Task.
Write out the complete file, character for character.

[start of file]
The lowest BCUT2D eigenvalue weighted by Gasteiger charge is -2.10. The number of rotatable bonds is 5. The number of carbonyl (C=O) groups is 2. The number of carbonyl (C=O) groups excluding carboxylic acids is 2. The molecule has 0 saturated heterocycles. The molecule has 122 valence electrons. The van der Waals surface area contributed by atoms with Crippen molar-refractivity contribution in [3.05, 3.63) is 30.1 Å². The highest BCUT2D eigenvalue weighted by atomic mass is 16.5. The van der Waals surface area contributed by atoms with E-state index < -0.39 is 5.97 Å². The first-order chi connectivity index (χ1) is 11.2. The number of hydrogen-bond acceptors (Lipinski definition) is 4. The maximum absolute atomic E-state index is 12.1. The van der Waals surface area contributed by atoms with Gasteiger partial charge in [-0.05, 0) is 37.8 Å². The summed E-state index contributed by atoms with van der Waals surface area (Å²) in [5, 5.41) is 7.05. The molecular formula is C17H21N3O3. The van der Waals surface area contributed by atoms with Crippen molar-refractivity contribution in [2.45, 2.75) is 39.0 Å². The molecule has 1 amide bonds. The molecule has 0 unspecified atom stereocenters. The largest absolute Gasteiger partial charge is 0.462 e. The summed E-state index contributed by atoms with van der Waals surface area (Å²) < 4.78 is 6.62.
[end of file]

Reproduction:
The lowest BCUT2D eigenvalue weighted by Gasteiger charge is -2.10. The number of rotatable bonds is 5. The number of carbonyl (C=O) groups is 2. The number of carbonyl (C=O) groups excluding carboxylic acids is 2. The molecule has 0 saturated heterocycles. The molecule has 122 valence electrons. The van der Waals surface area contributed by atoms with Crippen molar-refractivity contribution in [3.05, 3.63) is 30.1 Å². The highest BCUT2D eigenvalue weighted by atomic mass is 16.5. The van der Waals surface area contributed by atoms with E-state index < -0.39 is 5.97 Å². The first-order chi connectivity index (χ1) is 11.2. The number of hydrogen-bond acceptors (Lipinski definition) is 4. The maximum absolute atomic E-state index is 12.1. The van der Waals surface area contributed by atoms with Gasteiger partial charge in [-0.05, 0) is 37.8 Å². The summed E-state index contributed by atoms with van der Waals surface area (Å²) in [5, 5.41) is 7.05. The molecular formula is C17H21N3O3. The van der Waals surface area contributed by atoms with Crippen molar-refractivity contribution in [2.45, 2.75) is 39.0 Å². The molecule has 1 amide bonds. The molecule has 0 unspecified atom stereocenters. The largest absolute Gasteiger partial charge is 0.462 e. The summed E-state index contributed by atoms with van der Waals surface area (Å²) < 4.78 is 6.62.